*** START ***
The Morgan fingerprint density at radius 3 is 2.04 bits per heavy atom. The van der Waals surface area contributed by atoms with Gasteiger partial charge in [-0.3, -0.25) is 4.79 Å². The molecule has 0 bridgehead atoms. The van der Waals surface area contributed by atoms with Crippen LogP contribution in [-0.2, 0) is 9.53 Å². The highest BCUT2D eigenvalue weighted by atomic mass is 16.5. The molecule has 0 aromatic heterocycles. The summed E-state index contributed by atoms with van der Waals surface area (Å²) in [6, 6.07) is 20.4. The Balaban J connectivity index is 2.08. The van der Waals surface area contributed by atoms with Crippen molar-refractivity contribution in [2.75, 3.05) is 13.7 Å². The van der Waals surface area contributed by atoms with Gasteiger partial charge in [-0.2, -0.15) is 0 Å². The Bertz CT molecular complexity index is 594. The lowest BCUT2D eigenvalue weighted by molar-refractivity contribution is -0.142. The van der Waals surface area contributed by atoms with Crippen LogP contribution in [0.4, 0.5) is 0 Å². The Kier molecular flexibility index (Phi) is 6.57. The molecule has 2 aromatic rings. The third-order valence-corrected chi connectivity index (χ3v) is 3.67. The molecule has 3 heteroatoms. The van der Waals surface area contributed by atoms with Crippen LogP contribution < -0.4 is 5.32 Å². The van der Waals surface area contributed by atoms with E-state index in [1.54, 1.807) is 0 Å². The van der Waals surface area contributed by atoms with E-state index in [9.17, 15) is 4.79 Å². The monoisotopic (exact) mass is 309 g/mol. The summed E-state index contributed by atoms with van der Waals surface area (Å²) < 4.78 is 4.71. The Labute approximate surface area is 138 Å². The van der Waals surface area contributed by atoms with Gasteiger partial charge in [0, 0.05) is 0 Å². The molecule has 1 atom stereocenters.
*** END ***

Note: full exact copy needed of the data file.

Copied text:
The Morgan fingerprint density at radius 3 is 2.04 bits per heavy atom. The van der Waals surface area contributed by atoms with Gasteiger partial charge in [-0.3, -0.25) is 4.79 Å². The molecule has 0 bridgehead atoms. The van der Waals surface area contributed by atoms with Crippen LogP contribution in [-0.2, 0) is 9.53 Å². The highest BCUT2D eigenvalue weighted by atomic mass is 16.5. The molecule has 0 aromatic heterocycles. The summed E-state index contributed by atoms with van der Waals surface area (Å²) in [6, 6.07) is 20.4. The Balaban J connectivity index is 2.08. The van der Waals surface area contributed by atoms with Crippen molar-refractivity contribution in [2.75, 3.05) is 13.7 Å². The van der Waals surface area contributed by atoms with Gasteiger partial charge in [-0.2, -0.15) is 0 Å². The Bertz CT molecular complexity index is 594. The lowest BCUT2D eigenvalue weighted by molar-refractivity contribution is -0.142. The van der Waals surface area contributed by atoms with Crippen LogP contribution in [0.4, 0.5) is 0 Å². The Kier molecular flexibility index (Phi) is 6.57. The molecule has 2 aromatic rings. The third-order valence-corrected chi connectivity index (χ3v) is 3.67. The molecule has 3 heteroatoms. The van der Waals surface area contributed by atoms with Crippen LogP contribution < -0.4 is 5.32 Å². The van der Waals surface area contributed by atoms with E-state index in [1.54, 1.807) is 0 Å². The van der Waals surface area contributed by atoms with E-state index in [9.17, 15) is 4.79 Å². The monoisotopic (exact) mass is 309 g/mol. The summed E-state index contributed by atoms with van der Waals surface area (Å²) < 4.78 is 4.71. The Labute approximate surface area is 138 Å². The van der Waals surface area contributed by atoms with Gasteiger partial charge in [0, 0.05) is 0 Å². The molecule has 1 atom stereocenters.